Dollar on defensive as rate cut spooks markets, yields slide By Reuters
By Stanley White
TOKYO (Reuters) – The dollar hovered near five-month lows versus the yen on Wednesday after the U.S. Federal Reserve’s emergency 50 basis point rate cut sparked more anxiety about the impact of the coronavirus and sent Treasury yields tumbling to record lows.
The greenback also traded near the lowest in almost two years against the Swiss franc as investors flocked to traditional safe havens as rate cuts were deemed insufficient to offset risks posed by the global spread of the coronavirus.
The euro was one of the currencies to benefit most from the broad-based dollar weakness as traders bet the Fed will cut rates more than the European Central Bank.
Disappointment that a Group of Seven statement on Tuesday did not lay out a specific response to a global slowdown caused by the coronavirus has reinforced the view among some investors that policymakers have fallen behind the curve.
“The G7 and the Fed were not enough to support markets,” said Masafumi Yamamoto, chief currency strategist at Mizuho Securities in Tokyo.
“This Fed rate cut is bad for dollar/yen, partly because Treasury yields are now very low. The dollar’s weakness is reflected in the euro, because the Fed will likely ease more than the ECB.”
The dollar fell to 106.85 yen
The greenback bought 0.9561 Swiss franc
The Fed surprised investors by cutting rates by 50 basis points to a target range of 1.00% to 1.25% on Tuesday, two weeks ahead of a regularly scheduled policy meeting.
Interest rate futures traders were pricing in a 60% probability of a further 25 basis point cut in April, according to the CME Group’s FedWatch Tool.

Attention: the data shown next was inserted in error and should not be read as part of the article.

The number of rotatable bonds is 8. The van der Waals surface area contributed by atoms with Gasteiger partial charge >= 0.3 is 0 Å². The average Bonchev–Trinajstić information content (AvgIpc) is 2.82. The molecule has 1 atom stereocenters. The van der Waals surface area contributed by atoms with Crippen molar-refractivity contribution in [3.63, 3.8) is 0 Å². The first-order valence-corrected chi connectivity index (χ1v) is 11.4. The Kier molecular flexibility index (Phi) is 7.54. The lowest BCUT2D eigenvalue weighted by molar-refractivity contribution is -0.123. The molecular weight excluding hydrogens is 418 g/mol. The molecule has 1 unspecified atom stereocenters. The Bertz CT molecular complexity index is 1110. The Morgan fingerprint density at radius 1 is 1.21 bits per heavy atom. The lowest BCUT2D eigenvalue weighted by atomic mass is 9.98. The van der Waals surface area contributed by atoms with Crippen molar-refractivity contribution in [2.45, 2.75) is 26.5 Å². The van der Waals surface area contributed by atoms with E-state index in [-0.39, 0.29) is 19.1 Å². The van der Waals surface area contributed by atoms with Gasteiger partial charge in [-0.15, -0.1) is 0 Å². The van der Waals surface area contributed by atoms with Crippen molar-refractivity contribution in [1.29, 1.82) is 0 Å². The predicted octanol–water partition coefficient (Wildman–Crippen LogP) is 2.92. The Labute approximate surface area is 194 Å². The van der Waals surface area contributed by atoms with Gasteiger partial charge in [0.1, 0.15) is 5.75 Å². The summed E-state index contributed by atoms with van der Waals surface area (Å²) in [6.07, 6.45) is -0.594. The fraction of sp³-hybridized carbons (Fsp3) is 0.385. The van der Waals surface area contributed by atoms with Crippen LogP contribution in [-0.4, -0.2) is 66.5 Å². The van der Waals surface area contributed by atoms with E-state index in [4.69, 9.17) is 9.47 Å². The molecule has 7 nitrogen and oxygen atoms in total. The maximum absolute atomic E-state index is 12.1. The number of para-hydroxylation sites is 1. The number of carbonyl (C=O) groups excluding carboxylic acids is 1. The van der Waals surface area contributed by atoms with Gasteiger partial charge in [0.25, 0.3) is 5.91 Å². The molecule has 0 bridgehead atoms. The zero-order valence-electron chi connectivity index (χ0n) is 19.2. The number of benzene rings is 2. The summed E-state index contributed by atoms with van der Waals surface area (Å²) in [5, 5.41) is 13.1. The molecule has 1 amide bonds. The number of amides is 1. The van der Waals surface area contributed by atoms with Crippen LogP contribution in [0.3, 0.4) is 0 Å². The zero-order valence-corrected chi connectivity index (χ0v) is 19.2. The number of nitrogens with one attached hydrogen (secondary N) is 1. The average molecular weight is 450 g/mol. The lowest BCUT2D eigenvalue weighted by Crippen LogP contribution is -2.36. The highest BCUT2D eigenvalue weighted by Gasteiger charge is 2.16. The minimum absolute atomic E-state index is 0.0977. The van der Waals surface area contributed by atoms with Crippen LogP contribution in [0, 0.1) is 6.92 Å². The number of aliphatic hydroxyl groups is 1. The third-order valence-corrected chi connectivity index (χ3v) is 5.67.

The rate cut failed to arrest a sell-off in U.S. equities and sent benchmark 10-year Treasury yields () crashing to a record low of 0.906%, further reducing the appeal of the dollar.
The new coronavirus that emerged in China late last year has spread to more than 60 countries and claimed more than 3,000 lives. Travel restrictions and factory closures aimed at halting the spread of the virus raise the risk of a global recession.
Sentiment also took at a hit after G7 finance ministers issued a statement on Tuesday that stopped short of calling for new government spending or coordinated central bank interest rate cuts.
In the onshore market, the yuan
The yuan shrugged off data showing China’s services sector crumbled to its weakest on record in February, but the grim numbers offer a sign of the economic impact of the spread of the flu-like virus.
Elsewhere, the Australian dollar
Broad-based selling in the U.S. dollar encouraged euro bulls to aggressively buy the common currency.
The euro () last traded at $1.1166, close to a one-month high reached on Tuesday.
Against sterling, the euro () traded at 87.10 pence, close to the highest in almost four months.
Uncertainty about trade talks between Britain and the European Union is weighing on sterling, along with growing expectations for UK interest rate cuts.
Money markets are now fully pricing in a cut of 25 basis points on March 26 when the Bank of England next meets.
Almost two cuts are priced by the end of 2020, compared to none a few weeks ago.